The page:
This novel is about a teenage girl, Ann Holmes, who claims to see the Virgin Mary. A sixteen-year-old runaway, Ann is an itinerant mushroom picker who lives in a tent. But on a November afternoon, in the foggy woods of North Fork, Washington, the Virgin comes to her, clear as day. Father Collins--a young priest new to North Fork--finds Ann disturbingly alluring. But it is up to him to evaluate--impartially--the veracity of Ann's sightings: Are they delusions, or a true calling to God? As word spreads and thousands, including the press, converge upon the town, Carolyn Greer, a smart-talking fellow mushroomer, becomes Ann's disciple of sorts, as well as her impromptu publicity manager. And Tom Cross, an embittered logger who has been out of work since his son was paralyzed in a terrible accident, finds in Ann's visions a last chance for redemption for both himself and his son. As Father Collins searches his own soul and Ann's, as Carolyn struggles with her less than admirable intentions, as Tom alternates between despair and hope, Our Lady of the Forest tells a suspenseful, often wryly humorous, and deeply involving story of faith at a contemporary crossroads.
Guterson is genuine, vivid, and unblinking in portraying the various players. And the cupidity - both in its lustful and avaricious meanings - shows through in this closely- and well-observed story.
Ann Holmes is a teenage runaway girl whose only source of income is from gathering and then selling mushrooms in the woods around the North Fork camp-ground in up-state Washington. One day whilst alone in the forest as she brushes dirt from the gills of a mushroom she notices a strange bright light that hovers between two trees. She is initially frightened and runs away reciting an Our Father and three Hail Marys as she does so. However when she witnesses the light again she sees a human figure within it gliding towards her and recognises the figure as being the Virgin Mary. On returning to the camp-ground Ann seeks refuge in her friend's Carolyn Greer camper-van. On hearing Ann's tale Carolyn is sceptical but agrees to accompany Ann back into the woods for another look. Although Ann alone sees the figure again Carolyn is struck by her reaction to the apparition and reports the sighting to a few of her own friends. Thus word spreads and so ever greater crowds of pilgrims, including the local priest Father Donald Collins, turn up to accompany the two women to share and document Ann's contact with the Holy Virgin.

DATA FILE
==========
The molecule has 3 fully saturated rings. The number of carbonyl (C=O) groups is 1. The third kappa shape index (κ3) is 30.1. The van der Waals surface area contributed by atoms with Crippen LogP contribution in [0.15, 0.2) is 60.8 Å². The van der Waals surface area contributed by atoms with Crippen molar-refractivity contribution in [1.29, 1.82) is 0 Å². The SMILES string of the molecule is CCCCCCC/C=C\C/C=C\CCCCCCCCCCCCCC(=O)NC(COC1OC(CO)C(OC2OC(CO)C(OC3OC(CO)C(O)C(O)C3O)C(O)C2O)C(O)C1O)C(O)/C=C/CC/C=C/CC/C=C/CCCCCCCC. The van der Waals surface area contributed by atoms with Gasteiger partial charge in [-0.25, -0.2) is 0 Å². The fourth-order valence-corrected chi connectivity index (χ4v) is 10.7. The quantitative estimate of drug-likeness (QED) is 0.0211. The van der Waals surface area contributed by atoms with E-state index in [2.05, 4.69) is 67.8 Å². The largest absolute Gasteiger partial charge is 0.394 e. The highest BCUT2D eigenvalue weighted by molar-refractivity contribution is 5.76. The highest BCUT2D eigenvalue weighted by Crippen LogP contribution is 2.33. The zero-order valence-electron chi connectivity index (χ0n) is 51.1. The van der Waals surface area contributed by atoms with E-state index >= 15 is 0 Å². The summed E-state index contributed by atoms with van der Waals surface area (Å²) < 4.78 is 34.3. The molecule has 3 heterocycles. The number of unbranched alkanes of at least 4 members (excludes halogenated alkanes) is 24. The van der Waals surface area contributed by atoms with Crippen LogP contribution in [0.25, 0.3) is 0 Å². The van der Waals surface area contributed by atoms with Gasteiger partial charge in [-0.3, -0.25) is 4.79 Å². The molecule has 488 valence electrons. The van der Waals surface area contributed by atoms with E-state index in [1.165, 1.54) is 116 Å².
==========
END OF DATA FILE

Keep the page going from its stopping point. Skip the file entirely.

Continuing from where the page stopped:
Ann Holmes is an unlikely choice as a visionary. She is sixteen, an itinerant runaway, the daughter of an unmarried teenage mother who lives with a meth-amphetamine addict who at fourteen repeatedly raped Ann resulting in two abortions. Ann is a severe asthmatic, small, skinny, has jagged cut hair and constantly wears a hooded sweatshirt to shroud her features. Carolyn Greer a fellow mushroom picker who lives in a van in the North Fork camp-ground is the only person she has that even approaches being a friend.
North Fork was once a relatively prosperous logging town but has been in decline for a number of years due to environmental concerns meaning that many off the loggers are unemployed, listless and desperate for an upturn. Guterson's imagery gives his audience a clear sense of his setting, the landscape is almost tangible and the reader can almost smell the aroma of the forest and the desperation in its inhabitants.
However, the real strength of this book is the characterisation of the four main characters, Ann, Carolyn, Father Collins and a former logger called Tom Cross. All are deeply flawed. Ann has been subjected to an abusive where she was raped and has taken a cocktail of drugs, including magic mushrooms or psilocybin, to cope with the trauma. Carolyn is a non-believer who is mouthy and exploitive whereas Father Collins is fairly newly qualified as a priest and is struggling with his own calling and sexual desires in a mildewing parish. Tom Cross is an ex-logger who now works as a prison officer whose bullying of his wimpish son led to the latter having an accident which left him a quadriplegic. Tom curses God but feels guilt for his son's accident and is desperate for a measure of redemption becoming in the process an unlikely believer.
Despite what on the face of it appears a rather gloomy subject matter there is also a certain wry humour dotted within the book which made me smile. In particular the author takes a rather tongue in cheek dig at the resultant commercialism that enters the scene along with greater numbers of followers with it's accompanying trinkets and Catholic memorabilia. Ann reports that the Virgin wants a church built in the forest and ministry commenced by the faithful whilst church leaders who scrutinize Ann's story have already decided that she is a fraud. Ann wants the greedy to turn over a new leaf but is unable to see that those closest to her are also guilty of that sin.
However, Guterson successfully manages to skirt the question of truth or fraud but instead focuses on the persistence and perhaps even need of faith in modern times, the limits of human reason measured against spiritual yearning.
I have a few minor quibbles with this book, the use of the word "nigger" in one section and the lack of quotation marks for dialogue, but overall I thoroughly enjoyed this novel. The story is told with passion and readers whatever their beliefs will be able to relate to the feelings that it inspires even to those, who like myself, aren't particularly religious at all.
Nothing in the story justifies its development into 320+ pages. A real pain to get through.